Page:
Standard Chartered has announced a $254m share buyback scheme and said it would resume paying a dividend, despite slipping to a loss in the fourth quarter as the coronavirus pandemic hit its performance.
The Asia-focused, UK-based bank reported a $449m loss in the last three months of 2020. StanChart’s annual profits before tax dropped 57 per cent, falling short of analysts’ estimates provided by the bank, to $1.6bn. Credit impairment charges more than doubled during the year to $2.3bn.
“We remain strong and profitable, although returns in 2020 were clearly impacted by higher provisions, reduced economic activity and low interest rates, in each case the result of Covid-19,” said Bill Winters, chief executive, in a statement announcing the results on Thursday.
The lender said it would issue a dividend of $0.09 per share, becoming the latest large British bank to resume payouts since the Bank of England partially lifted a ban on dividends in December. HSBC earlier this week said it would return $0.15 per share to investors.
The bank said it expected overall income in 2021 to be flat compared to last year, due to the impact of global interest rate cuts. It forecast that income growth would return to 5 to 7 per cent from 2022.
StanChart will resume cost-cutting measures that it had paused during the pandemic. It is expected to cut several hundred of its 85,000 employees around the world, mostly focused on junior positions, in the next few months.
Hong Kong generated the bulk of its operating income in the period, followed by Singapore, India, South Korea and mainland China. The bank made profits before tax of $2.8bn in Asia during the year.
StanChart has fared slightly better than some of its UK and European rivals during the pandemic as a result of its focus on Asia and Africa. However, its shares have fallen nearly a third over the past year. They dropped 2.6 per cent in Hong Kong trading following the results announcement.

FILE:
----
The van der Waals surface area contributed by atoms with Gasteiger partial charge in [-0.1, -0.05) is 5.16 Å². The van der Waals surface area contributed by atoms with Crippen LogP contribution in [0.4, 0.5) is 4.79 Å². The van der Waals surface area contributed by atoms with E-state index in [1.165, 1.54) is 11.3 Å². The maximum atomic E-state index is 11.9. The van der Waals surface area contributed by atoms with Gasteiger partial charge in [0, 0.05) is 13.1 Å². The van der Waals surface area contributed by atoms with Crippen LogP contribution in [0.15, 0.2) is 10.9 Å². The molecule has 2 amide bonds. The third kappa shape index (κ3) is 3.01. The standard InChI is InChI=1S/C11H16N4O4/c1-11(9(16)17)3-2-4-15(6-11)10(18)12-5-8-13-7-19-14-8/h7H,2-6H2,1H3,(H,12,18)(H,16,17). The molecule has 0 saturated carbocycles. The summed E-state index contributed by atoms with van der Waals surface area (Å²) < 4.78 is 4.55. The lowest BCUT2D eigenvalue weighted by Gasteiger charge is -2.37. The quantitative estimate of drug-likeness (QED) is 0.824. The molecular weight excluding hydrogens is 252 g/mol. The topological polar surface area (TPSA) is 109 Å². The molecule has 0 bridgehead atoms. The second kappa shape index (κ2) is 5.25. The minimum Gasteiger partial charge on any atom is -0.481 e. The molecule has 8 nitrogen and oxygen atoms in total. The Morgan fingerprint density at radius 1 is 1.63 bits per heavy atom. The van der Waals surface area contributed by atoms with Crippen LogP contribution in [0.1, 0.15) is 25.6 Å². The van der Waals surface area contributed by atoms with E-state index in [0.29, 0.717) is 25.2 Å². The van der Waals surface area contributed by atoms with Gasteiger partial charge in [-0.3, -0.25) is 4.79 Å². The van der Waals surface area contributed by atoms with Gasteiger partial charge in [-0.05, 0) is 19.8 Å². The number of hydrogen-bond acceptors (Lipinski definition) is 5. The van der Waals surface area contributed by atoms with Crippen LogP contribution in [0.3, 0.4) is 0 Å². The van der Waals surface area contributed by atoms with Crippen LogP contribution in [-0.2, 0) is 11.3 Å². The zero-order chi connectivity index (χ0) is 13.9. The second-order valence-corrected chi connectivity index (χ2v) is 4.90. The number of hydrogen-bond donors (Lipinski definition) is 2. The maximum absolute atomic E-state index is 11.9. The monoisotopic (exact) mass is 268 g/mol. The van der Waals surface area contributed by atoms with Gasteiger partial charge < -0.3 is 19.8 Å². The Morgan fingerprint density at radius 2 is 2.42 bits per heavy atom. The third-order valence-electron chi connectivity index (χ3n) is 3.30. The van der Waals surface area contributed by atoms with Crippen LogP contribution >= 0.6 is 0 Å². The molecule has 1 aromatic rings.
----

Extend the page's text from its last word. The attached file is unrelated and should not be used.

Like its London-based rival HSBC, StanChart has been navigating an increasingly fraught relationship between the US, UK and China. Relations worsened last year after Beijing’s imposition of a controversial national security law on Hong Kong. The lender has publicly supported the law, which bars banks from complying with foreign sanctions.
“As an international bank with a unique emerging market footprint straddling the east and the west, we have always had to deal with political turbulence, both within and between our markets,” said Winters in the results announcement.
“This was unusually visible in 2020 but we are hopeful that a spirit of engagement will help avoid further escalation. We will comply with all laws that affect us and our clients and hope for a more diplomatic and multilateral solution to the world’s challenges.”
StanChart said that political and pandemic-related challenges in Hong Kong had impacted its financial performance in 2020 but that it wanted to strengthen its market position in the territory.
It also said it would continue to expand its wealth management division, particularly in mainland China and Hong Kong, to capitalise on “the rising wealth of its population, the increasing sophistication and internationalisation of Chinese businesses and the increased use of the renminbi internationally”.